Nara Pref. site matches description from ancient Nihon Shoki text
The Yomiuri Shimbun Tuesday, November 15, 2005
NARA–The remains of five structures believed to be the seventh century house of Soga no Iruka, an influential figure in the Asuka period (592-628), were excavated from ruins in Asukamura, Nara Prefecture, according to officials of the National Research Institute for Cultural Properties.
The large structures were built in a valley at the foot of the Amakashinooka hill in the prefecture, which could be the Hazama no Mikado, which was the residence of Soga no Iruka, the officials said. Soga no Iruka was assassinated during the Taika Reform in 645.
Burned wall mud and other materials also were found, matching the house to the description in the Nihon Shoki (Chronicles of Japan), written in 720, the officials said.
The structures could become key evidence in shedding light on the Sogas, a clan characteristic of powerful regional families, and the Taika Reform, which led to sweeping changes in the country, the officials said. The site of the Amakashinooka Toroku remains is on the eastern foot of the Amakashinooka hill, about 600 meters norhtwest of the ruins of the capital of the Asuka period.
The site also is located about 600 meters to the southwest of Asukadera, the oldest Buddhist temple in the country, which was built by the Sogas, the officials said.
The top of the mountain ridge behind the hill commands a view of the Asuka capital dotted with the palaces of the emperors, including the Itabukinomiya Palace, where Soga no Iruka was killed.
After digging up about 730 square meters, excavators found pillar holes for five structures and the remains of walls at leatst 12 meters long, the officials said.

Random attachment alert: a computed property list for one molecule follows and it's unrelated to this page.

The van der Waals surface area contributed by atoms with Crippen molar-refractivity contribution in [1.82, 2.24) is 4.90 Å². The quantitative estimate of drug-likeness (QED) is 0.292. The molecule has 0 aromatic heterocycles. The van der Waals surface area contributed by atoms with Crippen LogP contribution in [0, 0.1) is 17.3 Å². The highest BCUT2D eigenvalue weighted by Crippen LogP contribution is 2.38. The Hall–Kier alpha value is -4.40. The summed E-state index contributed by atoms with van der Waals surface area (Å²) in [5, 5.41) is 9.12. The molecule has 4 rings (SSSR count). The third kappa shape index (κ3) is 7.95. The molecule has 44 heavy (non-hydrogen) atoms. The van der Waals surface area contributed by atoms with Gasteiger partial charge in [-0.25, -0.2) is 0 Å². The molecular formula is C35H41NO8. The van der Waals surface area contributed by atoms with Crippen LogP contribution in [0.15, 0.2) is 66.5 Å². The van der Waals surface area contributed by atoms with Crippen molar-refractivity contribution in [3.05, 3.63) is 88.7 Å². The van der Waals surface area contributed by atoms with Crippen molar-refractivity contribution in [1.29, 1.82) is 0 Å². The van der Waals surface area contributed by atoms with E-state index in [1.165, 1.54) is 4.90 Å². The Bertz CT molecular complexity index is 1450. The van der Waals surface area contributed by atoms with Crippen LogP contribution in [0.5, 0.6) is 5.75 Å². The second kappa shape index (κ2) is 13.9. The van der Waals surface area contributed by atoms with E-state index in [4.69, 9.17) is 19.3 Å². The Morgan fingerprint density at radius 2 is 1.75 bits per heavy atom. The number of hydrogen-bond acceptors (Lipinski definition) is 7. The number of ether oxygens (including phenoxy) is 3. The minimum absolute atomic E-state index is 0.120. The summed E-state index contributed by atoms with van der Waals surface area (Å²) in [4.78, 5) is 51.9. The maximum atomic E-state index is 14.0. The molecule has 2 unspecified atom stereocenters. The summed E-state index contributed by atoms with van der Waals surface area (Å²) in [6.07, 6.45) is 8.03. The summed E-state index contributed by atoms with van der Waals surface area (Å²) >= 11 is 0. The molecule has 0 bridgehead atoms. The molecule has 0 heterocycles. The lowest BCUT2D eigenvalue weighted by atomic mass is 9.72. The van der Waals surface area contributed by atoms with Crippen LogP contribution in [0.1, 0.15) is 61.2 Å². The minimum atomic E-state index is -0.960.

One of the structures was 10.5 meters wide, 3.5 meters long and has pillars 20 to 30 centimeters in diameter. Eathernware and burned soil and coal of the early seventh were found buried in a 8-centimeters in diameter next to one pillar hole.
The structures could be ware houses and the ruins of the main building are believed to be farther over on the east side, the officials said.
In 1994, burned wall mud, construction materails and earthware also were excavated from a slope south of the site.
According to the Nihon Shoki, in November 644, Soga Oomi Emishi and his son Iruka, built houses in Amakashinooka, with Oomi’s house called Kami no Mikado and Iruka’s Hazama no Mikado.
In June 645, the day after Iruka was assassinated, Emishi burned his and Iruka’s houses and committed suicide, the chronicle says.
Some researchers cautioned against determining the owner of the structure until the main building is discovered but the institute plans to continue research after next fiscal year in the belief that the main building and Kami no Mikado are in the vicinity.
The site is open to the public on Wednesdays from 10 am to 3 pm.
Kyoto University of Education Prof. Atsumu Wada said the Taika Reform was the biggest power struggle of ancient tmes in which the Sogas, who wielded trememndous power, were killed off and the Imperial family codified laws.
“One of the sites has been found. And it will be a very important clue to unravel that history,” he said.
Soga house believed found
Remains of residences and walls and burned soil found in Nara Prefecture have a good chance of being the residence of the Soga Family, a local ruling family of the seventh century, National Research Institute for Cultural Properties, Nara announced Nov. 13.
The son, Soga no Iruka, was the great power of the Asuka Period who even overshadowed the Imperial family. He was assassinated in the well-known coup d’etat of Taika no Kaishin (Taika Reform) in A.D. 645. Learning of his son’s death, Soga no Emishi set fire to his residence and killed himself.
Remains were found at the base of Amakashi-no-Oka hill in Asukamura, which Nihon Shoki (Chronicles of Japan) indicates as the location of Soga’s residence.
The Japan Times Weekly: Nov. 19, 2005
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